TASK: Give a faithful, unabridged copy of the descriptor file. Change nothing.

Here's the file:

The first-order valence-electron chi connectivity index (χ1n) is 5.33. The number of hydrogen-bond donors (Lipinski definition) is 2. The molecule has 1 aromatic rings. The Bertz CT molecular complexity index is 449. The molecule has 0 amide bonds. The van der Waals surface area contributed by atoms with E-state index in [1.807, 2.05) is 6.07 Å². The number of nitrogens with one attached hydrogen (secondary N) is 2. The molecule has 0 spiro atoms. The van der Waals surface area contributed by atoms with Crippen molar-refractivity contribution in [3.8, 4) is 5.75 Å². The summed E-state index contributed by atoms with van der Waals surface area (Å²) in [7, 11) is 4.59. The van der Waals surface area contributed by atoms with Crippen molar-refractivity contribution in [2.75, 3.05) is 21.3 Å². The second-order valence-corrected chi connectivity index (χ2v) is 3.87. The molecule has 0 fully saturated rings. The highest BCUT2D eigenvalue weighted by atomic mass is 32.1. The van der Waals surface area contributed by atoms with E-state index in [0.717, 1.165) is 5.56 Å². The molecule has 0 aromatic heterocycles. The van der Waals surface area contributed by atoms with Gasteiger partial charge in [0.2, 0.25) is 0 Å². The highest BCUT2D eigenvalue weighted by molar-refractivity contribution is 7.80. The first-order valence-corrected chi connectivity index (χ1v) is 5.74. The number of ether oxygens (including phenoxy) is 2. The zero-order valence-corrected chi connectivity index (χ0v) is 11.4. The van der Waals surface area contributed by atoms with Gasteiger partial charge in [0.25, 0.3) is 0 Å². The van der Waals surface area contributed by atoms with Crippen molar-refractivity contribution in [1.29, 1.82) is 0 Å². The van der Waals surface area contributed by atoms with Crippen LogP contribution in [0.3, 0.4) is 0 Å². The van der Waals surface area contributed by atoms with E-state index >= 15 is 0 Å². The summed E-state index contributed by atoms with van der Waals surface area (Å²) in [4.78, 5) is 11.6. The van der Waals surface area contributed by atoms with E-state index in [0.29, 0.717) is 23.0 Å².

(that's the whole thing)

The first-order valence-electron chi connectivity index (χ1n) is 5.33. The number of hydrogen-bond donors (Lipinski definition) is 2. The molecule has 1 aromatic rings. The Bertz CT molecular complexity index is 449. The molecule has 0 amide bonds. The van der Waals surface area contributed by atoms with E-state index in [1.807, 2.05) is 6.07 Å². The number of nitrogens with one attached hydrogen (secondary N) is 2. The molecule has 0 spiro atoms. The van der Waals surface area contributed by atoms with Crippen molar-refractivity contribution in [3.8, 4) is 5.75 Å². The summed E-state index contributed by atoms with van der Waals surface area (Å²) in [7, 11) is 4.59. The van der Waals surface area contributed by atoms with Crippen molar-refractivity contribution in [2.75, 3.05) is 21.3 Å². The second-order valence-corrected chi connectivity index (χ2v) is 3.87. The molecule has 0 fully saturated rings. The highest BCUT2D eigenvalue weighted by atomic mass is 32.1. The van der Waals surface area contributed by atoms with E-state index in [0.717, 1.165) is 5.56 Å². The molecule has 0 aromatic heterocycles. The van der Waals surface area contributed by atoms with Gasteiger partial charge in [0.2, 0.25) is 0 Å². The highest BCUT2D eigenvalue weighted by molar-refractivity contribution is 7.80. The first-order valence-corrected chi connectivity index (χ1v) is 5.74. The number of ether oxygens (including phenoxy) is 2. The zero-order valence-corrected chi connectivity index (χ0v) is 11.4. The van der Waals surface area contributed by atoms with Gasteiger partial charge in [0.25, 0.3) is 0 Å². The van der Waals surface area contributed by atoms with Crippen molar-refractivity contribution in [1.29, 1.82) is 0 Å². The van der Waals surface area contributed by atoms with Crippen LogP contribution in [0.3, 0.4) is 0 Å². The van der Waals surface area contributed by atoms with E-state index >= 15 is 0 Å². The summed E-state index contributed by atoms with van der Waals surface area (Å²) in [4.78, 5) is 11.6. The van der Waals surface area contributed by atoms with E-state index in [0.29, 0.717) is 23.0 Å².